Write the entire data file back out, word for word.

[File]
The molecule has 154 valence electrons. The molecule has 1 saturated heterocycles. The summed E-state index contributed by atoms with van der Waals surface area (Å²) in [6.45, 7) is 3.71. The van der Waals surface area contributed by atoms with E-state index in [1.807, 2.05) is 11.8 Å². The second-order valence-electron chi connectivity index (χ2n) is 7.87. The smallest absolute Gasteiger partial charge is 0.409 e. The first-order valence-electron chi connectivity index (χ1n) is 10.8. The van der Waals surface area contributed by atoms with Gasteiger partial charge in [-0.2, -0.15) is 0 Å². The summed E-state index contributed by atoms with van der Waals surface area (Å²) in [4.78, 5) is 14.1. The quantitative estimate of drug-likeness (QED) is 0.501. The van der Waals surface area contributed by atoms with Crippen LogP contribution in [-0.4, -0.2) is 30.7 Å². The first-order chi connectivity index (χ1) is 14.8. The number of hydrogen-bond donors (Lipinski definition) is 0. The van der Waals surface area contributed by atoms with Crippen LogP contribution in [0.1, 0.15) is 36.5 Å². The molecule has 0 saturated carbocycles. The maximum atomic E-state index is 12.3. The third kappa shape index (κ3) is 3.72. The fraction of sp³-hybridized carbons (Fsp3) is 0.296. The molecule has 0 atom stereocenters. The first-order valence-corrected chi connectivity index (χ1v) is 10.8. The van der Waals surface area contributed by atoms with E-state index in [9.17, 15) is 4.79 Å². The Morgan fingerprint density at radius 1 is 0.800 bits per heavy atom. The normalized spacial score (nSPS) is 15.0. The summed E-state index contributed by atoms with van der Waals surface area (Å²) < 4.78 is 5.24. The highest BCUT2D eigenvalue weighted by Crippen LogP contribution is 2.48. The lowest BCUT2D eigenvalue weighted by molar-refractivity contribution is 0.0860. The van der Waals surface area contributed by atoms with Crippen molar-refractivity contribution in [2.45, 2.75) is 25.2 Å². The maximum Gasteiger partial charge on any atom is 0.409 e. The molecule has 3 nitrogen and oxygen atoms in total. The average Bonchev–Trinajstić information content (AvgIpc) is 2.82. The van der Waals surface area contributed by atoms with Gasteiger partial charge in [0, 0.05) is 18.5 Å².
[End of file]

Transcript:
The molecule has 154 valence electrons. The molecule has 1 saturated heterocycles. The summed E-state index contributed by atoms with van der Waals surface area (Å²) in [6.45, 7) is 3.71. The van der Waals surface area contributed by atoms with E-state index in [1.807, 2.05) is 11.8 Å². The second-order valence-electron chi connectivity index (χ2n) is 7.87. The smallest absolute Gasteiger partial charge is 0.409 e. The first-order valence-electron chi connectivity index (χ1n) is 10.8. The van der Waals surface area contributed by atoms with Gasteiger partial charge in [-0.2, -0.15) is 0 Å². The summed E-state index contributed by atoms with van der Waals surface area (Å²) in [4.78, 5) is 14.1. The quantitative estimate of drug-likeness (QED) is 0.501. The van der Waals surface area contributed by atoms with Crippen LogP contribution in [-0.4, -0.2) is 30.7 Å². The first-order chi connectivity index (χ1) is 14.8. The number of hydrogen-bond donors (Lipinski definition) is 0. The van der Waals surface area contributed by atoms with Crippen LogP contribution in [0.1, 0.15) is 36.5 Å². The molecule has 0 saturated carbocycles. The maximum atomic E-state index is 12.3. The third kappa shape index (κ3) is 3.72. The fraction of sp³-hybridized carbons (Fsp3) is 0.296. The molecule has 0 atom stereocenters. The first-order valence-corrected chi connectivity index (χ1v) is 10.8. The van der Waals surface area contributed by atoms with E-state index in [9.17, 15) is 4.79 Å². The Morgan fingerprint density at radius 1 is 0.800 bits per heavy atom. The normalized spacial score (nSPS) is 15.0. The summed E-state index contributed by atoms with van der Waals surface area (Å²) < 4.78 is 5.24. The highest BCUT2D eigenvalue weighted by Crippen LogP contribution is 2.48. The lowest BCUT2D eigenvalue weighted by molar-refractivity contribution is 0.0860. The van der Waals surface area contributed by atoms with Crippen molar-refractivity contribution in [2.45, 2.75) is 25.2 Å². The maximum Gasteiger partial charge on any atom is 0.409 e. The molecule has 3 nitrogen and oxygen atoms in total. The average Bonchev–Trinajstić information content (AvgIpc) is 2.82. The van der Waals surface area contributed by atoms with Gasteiger partial charge in [0, 0.05) is 18.5 Å².